A drone, a bride, a man in swimming trunks and a six year old girl

Vernacular photos – ordinary personal snapshots and family photos (and the feelings, memories, thoughts and information these evoke).

In his book Forget Me Not: Photography and Remembrance the critic and photographic historian Geoffrey Batchen traces the history and significance of ‘vernacular photographic objects’ suggesting that photography has a mnemonic function. Batchen also recognizes that the image requires some form transformation and that the photograph is touched, if it is to function properly as a reminder or memento.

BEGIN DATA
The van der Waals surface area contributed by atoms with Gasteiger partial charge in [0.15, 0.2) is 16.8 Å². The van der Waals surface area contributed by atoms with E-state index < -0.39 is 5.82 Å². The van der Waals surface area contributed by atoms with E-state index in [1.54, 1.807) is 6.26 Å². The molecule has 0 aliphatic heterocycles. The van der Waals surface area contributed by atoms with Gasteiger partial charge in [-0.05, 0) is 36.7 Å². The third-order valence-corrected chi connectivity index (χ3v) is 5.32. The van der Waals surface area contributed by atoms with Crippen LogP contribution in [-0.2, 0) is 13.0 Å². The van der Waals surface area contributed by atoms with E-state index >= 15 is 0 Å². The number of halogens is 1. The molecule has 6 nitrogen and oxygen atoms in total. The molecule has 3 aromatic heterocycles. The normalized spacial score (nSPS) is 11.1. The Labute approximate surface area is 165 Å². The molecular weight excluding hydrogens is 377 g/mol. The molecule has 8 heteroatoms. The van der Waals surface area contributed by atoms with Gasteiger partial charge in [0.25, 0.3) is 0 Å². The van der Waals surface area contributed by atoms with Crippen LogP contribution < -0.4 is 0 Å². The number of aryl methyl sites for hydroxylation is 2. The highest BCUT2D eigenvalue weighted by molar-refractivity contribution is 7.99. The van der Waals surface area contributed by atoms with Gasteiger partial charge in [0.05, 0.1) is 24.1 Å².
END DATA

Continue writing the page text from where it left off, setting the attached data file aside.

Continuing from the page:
Photography replaces the immediate, physically embracing experience of involuntary memory with itself, with photographic images that are necessarily historical, coherent, informational. To continue to induce the experience of personal memory, therefore, a photograph has to be transformed. Something has to be done to it to continually drag it (and us) out of the past and into the present. And the subject of the photograph has to be similarly transformed, from somebody merely seen into someone really felt, from an image viewed at a distance on the wall into an emotional exchange transacted in the heart.